New hotline to report substandard food in nursing homes

Nursing home residents and their families will soon have the ability to report aged care providers for serving substandard meals, with a new food ‘hotline’ headlining a range of measures announced yesterday by the federal government to lift the standard of food and nutrition in the sector.

The $12.9 million investment, part of the $36 billion aged care package within the 2023-24 federal budget, will see a new Food, Nutrition and Dining and Support Unit established in the Aged Care Quality and Safety Commission, staffed by specialists including dietitians.

Other measures to combat malnutrition in aged care and improve the dining experience for residents include 720 annual spot checks on aged care providers to ensure they’re offering nutritious meals, linking providers with education programs, and engaging Dementia Australia experts to promote nutrition and food enjoyment for people living with the disease.

Meanwhile, the new unit will also facilitate up to 500 menu and mealtime assessments, conducted by independent dietitians, to increase aged care providers’ knowledge and capability to deliver nutritionally balanced menus. And new dietary guidelines and resources for older people will be developed.

“Older people have a right to enjoy quality food and will now have a simple way to report inadequate food,” Aged Care Minister Anika Wells said.

“The new Food, Nutrition and Dining Advisory Support Unit in the Aged Care Quality and Safety Commission will be staffed by specialists, including those with dietetic clinical expertise.”

The new hotline for complaints and advice will start in July and will triage calls based on the nature and level of risk to older people.

New hotline to report substandard food in nursing homes

“They will support consumers with a dedicated food hotline for food complaints and advice, and providers, by linking them with education programs, and we recognise the need to work lock-step with dietitians to lift the quality of food and nutrition in residential aged care.”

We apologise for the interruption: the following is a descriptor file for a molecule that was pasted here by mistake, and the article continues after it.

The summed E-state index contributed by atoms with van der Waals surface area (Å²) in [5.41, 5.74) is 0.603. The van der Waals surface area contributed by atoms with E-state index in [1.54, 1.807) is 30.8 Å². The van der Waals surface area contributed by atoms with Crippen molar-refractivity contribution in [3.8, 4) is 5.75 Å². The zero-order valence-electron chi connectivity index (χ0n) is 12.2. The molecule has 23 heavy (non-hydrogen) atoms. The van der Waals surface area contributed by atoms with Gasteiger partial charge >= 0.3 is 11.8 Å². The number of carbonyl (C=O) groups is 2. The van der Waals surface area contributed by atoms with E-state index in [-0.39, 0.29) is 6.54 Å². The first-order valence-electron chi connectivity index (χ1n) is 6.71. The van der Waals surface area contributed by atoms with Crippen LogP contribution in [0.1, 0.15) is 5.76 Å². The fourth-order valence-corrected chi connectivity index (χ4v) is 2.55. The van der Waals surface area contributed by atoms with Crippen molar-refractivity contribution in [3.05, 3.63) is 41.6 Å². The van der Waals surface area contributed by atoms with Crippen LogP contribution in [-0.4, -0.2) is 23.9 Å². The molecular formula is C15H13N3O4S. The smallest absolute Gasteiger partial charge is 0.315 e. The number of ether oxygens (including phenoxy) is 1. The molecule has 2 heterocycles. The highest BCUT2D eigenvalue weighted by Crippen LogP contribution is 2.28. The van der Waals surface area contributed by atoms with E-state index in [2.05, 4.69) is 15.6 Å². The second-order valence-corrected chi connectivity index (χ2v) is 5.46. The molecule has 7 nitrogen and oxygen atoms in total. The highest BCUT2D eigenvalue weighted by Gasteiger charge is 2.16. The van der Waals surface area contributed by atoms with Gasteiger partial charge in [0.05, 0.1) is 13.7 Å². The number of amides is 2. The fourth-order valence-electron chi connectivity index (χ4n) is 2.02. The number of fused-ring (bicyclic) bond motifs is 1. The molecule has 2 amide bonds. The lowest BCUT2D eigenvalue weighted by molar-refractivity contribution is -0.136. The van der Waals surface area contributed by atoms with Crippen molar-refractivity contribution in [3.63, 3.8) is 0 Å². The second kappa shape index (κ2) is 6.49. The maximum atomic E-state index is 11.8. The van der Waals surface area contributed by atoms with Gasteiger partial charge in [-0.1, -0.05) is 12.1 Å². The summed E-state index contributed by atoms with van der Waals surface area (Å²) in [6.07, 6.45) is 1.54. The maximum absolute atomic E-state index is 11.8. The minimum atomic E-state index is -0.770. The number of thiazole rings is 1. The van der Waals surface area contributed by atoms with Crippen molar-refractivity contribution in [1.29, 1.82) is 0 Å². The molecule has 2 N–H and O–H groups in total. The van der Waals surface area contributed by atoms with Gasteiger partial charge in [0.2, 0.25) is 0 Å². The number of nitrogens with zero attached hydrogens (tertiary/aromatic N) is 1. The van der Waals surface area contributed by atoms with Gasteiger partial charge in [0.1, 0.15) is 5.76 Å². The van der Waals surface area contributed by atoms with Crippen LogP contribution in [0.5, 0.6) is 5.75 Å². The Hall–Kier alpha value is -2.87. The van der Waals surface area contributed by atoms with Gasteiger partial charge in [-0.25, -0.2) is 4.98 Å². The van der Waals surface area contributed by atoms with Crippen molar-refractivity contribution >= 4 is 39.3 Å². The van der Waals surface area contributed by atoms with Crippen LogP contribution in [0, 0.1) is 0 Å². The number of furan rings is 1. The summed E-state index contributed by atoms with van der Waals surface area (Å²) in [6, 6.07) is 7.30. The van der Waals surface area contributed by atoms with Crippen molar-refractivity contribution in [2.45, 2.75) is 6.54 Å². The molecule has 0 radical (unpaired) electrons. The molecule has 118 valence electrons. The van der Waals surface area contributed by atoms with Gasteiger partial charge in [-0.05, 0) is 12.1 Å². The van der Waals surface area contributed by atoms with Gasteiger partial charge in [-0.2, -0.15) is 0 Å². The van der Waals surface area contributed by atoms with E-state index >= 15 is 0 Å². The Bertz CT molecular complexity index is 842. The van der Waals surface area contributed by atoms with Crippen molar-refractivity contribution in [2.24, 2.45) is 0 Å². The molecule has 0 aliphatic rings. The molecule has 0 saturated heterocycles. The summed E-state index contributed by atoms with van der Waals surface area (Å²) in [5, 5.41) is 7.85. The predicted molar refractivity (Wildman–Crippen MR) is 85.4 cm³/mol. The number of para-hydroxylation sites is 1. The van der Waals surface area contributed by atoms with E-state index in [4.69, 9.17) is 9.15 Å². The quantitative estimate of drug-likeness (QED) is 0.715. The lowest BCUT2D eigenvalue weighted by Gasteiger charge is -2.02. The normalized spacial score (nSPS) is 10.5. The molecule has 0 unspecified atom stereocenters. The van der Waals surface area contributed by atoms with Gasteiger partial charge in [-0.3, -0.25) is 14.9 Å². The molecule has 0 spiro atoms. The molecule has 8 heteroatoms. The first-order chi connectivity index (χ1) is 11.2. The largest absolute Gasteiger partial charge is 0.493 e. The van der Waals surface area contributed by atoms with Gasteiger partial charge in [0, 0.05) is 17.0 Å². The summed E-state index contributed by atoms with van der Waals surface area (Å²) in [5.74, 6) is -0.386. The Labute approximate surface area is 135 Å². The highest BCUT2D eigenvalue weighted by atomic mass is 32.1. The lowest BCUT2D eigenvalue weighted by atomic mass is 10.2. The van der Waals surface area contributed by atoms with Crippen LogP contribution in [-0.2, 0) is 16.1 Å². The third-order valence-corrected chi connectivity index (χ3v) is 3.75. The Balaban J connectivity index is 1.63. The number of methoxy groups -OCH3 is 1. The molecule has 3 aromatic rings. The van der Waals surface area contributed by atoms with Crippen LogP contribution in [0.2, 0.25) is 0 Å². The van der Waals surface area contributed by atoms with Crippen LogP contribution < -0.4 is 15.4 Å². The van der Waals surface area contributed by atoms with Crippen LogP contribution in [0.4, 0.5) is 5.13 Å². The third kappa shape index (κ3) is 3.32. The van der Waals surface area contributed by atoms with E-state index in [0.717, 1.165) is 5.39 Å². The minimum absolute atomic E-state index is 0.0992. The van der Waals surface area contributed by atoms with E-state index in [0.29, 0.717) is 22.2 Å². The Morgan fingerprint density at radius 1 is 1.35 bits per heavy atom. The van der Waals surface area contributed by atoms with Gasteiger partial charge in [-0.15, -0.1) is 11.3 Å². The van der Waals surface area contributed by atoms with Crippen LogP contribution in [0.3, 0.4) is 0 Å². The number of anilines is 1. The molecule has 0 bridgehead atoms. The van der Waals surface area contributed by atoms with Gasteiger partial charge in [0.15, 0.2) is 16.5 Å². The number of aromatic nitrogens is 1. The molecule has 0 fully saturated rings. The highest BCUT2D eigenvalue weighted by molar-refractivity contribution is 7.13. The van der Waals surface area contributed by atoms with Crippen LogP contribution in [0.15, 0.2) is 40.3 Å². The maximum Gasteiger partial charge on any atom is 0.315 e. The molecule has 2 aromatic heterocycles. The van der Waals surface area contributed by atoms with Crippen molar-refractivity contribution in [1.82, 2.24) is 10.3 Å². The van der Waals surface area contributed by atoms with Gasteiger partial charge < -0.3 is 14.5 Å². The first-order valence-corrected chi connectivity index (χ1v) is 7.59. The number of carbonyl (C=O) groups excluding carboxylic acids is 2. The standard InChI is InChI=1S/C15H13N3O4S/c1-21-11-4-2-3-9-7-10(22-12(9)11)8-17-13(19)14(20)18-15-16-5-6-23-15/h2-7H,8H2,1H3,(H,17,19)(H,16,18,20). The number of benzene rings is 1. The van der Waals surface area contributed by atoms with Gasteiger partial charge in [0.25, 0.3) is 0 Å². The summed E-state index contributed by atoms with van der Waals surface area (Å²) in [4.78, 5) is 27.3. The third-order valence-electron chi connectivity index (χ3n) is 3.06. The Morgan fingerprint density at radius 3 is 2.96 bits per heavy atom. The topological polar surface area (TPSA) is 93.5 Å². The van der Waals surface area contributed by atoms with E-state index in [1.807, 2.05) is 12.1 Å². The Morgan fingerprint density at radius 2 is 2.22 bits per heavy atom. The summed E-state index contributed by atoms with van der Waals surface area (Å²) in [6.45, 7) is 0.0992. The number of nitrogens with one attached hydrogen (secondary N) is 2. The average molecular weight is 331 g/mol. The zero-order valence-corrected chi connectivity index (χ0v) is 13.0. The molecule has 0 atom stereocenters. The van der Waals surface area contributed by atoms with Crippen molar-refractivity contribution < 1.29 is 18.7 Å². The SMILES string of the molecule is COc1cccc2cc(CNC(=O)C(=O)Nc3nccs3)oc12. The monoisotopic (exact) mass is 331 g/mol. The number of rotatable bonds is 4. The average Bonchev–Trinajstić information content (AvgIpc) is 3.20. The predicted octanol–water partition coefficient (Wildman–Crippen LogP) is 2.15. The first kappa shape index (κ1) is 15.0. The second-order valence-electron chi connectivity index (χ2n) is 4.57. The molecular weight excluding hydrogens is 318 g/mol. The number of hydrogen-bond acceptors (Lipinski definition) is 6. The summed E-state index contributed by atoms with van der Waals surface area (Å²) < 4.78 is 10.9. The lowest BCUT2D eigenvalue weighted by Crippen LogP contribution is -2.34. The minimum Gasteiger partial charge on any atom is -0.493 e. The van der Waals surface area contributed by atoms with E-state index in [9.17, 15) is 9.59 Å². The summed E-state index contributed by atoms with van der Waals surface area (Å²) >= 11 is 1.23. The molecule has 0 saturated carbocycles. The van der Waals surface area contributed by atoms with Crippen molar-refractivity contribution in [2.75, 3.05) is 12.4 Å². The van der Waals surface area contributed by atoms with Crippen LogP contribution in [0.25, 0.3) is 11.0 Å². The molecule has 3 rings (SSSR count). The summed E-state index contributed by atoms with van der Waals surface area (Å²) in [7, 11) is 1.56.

Dietitians Australia President Tara Diversi welcomed the announcement, saying it signalled the start of significant Government-led engagement of accredited practising dietitians in aged care in Australia.

“As a profession, we’ve been advocating for better food and nutrition in aged care since well before the Royal Commission,” she said.

“Today’s announcement is momentous for us, it clearly demonstrates this Government is listening to the experts in food and nutrition, accredited practising dietitians, and is committed to taking the actions needed to advance the nutrition needs of Australians in residential aged care.

“The only way to guarantee nutritious food is being eaten in aged care is to engage dietitians and the steps announced today will enable more of us to reach and support nutrition management at the homes where it is needed most.”

2 Responses

  1. this is nothing but a government money making scheme not all aged care homes are like the ones investigated but unfortunately every aged care facility is being targeted by this government some are doing the decent thing and providing residents with meals that are fresh. nutritious and way better than they would get at home living by them selves not all dietitians are aware of every residents life style or circumstances and they should not be given the power to make the final call on food provided by an aged care facility

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